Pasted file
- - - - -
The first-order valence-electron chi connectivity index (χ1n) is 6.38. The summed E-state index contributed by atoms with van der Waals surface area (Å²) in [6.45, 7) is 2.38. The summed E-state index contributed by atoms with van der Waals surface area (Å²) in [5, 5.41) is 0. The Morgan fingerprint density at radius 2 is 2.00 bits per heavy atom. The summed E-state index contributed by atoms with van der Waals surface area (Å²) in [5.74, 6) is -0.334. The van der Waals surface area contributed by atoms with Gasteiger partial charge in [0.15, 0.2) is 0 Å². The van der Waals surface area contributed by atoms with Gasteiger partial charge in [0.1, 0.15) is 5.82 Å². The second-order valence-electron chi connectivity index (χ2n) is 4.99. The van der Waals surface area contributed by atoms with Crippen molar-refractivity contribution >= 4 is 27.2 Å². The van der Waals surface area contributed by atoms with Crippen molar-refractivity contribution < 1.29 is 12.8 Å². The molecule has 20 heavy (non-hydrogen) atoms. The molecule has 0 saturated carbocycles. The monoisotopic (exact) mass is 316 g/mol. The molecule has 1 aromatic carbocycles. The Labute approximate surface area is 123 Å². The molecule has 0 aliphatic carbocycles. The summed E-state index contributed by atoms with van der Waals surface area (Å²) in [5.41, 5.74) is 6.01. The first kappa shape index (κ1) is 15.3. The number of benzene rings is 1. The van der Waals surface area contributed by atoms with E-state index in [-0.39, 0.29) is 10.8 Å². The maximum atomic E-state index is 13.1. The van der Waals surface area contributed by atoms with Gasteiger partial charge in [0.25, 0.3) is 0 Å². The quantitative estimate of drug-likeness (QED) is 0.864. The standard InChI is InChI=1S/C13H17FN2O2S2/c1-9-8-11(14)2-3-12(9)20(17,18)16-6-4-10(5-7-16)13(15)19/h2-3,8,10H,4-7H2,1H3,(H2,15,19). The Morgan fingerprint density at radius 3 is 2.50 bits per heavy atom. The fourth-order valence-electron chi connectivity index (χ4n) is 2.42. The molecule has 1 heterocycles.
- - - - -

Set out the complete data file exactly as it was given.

The first-order valence-electron chi connectivity index (χ1n) is 6.38. The summed E-state index contributed by atoms with van der Waals surface area (Å²) in [6.45, 7) is 2.38. The summed E-state index contributed by atoms with van der Waals surface area (Å²) in [5, 5.41) is 0. The Morgan fingerprint density at radius 2 is 2.00 bits per heavy atom. The summed E-state index contributed by atoms with van der Waals surface area (Å²) in [5.74, 6) is -0.334. The van der Waals surface area contributed by atoms with Gasteiger partial charge in [0.15, 0.2) is 0 Å². The van der Waals surface area contributed by atoms with Gasteiger partial charge in [0.1, 0.15) is 5.82 Å². The second-order valence-electron chi connectivity index (χ2n) is 4.99. The van der Waals surface area contributed by atoms with Crippen molar-refractivity contribution >= 4 is 27.2 Å². The van der Waals surface area contributed by atoms with Crippen molar-refractivity contribution < 1.29 is 12.8 Å². The molecule has 20 heavy (non-hydrogen) atoms. The molecule has 0 saturated carbocycles. The monoisotopic (exact) mass is 316 g/mol. The molecule has 1 aromatic carbocycles. The Labute approximate surface area is 123 Å². The molecule has 0 aliphatic carbocycles. The summed E-state index contributed by atoms with van der Waals surface area (Å²) in [5.41, 5.74) is 6.01. The first kappa shape index (κ1) is 15.3. The number of benzene rings is 1. The van der Waals surface area contributed by atoms with E-state index in [-0.39, 0.29) is 10.8 Å². The maximum atomic E-state index is 13.1. The van der Waals surface area contributed by atoms with Gasteiger partial charge in [0.25, 0.3) is 0 Å². The quantitative estimate of drug-likeness (QED) is 0.864. The standard InChI is InChI=1S/C13H17FN2O2S2/c1-9-8-11(14)2-3-12(9)20(17,18)16-6-4-10(5-7-16)13(15)19/h2-3,8,10H,4-7H2,1H3,(H2,15,19). The Morgan fingerprint density at radius 3 is 2.50 bits per heavy atom. The fourth-order valence-electron chi connectivity index (χ4n) is 2.42. The molecule has 1 heterocycles.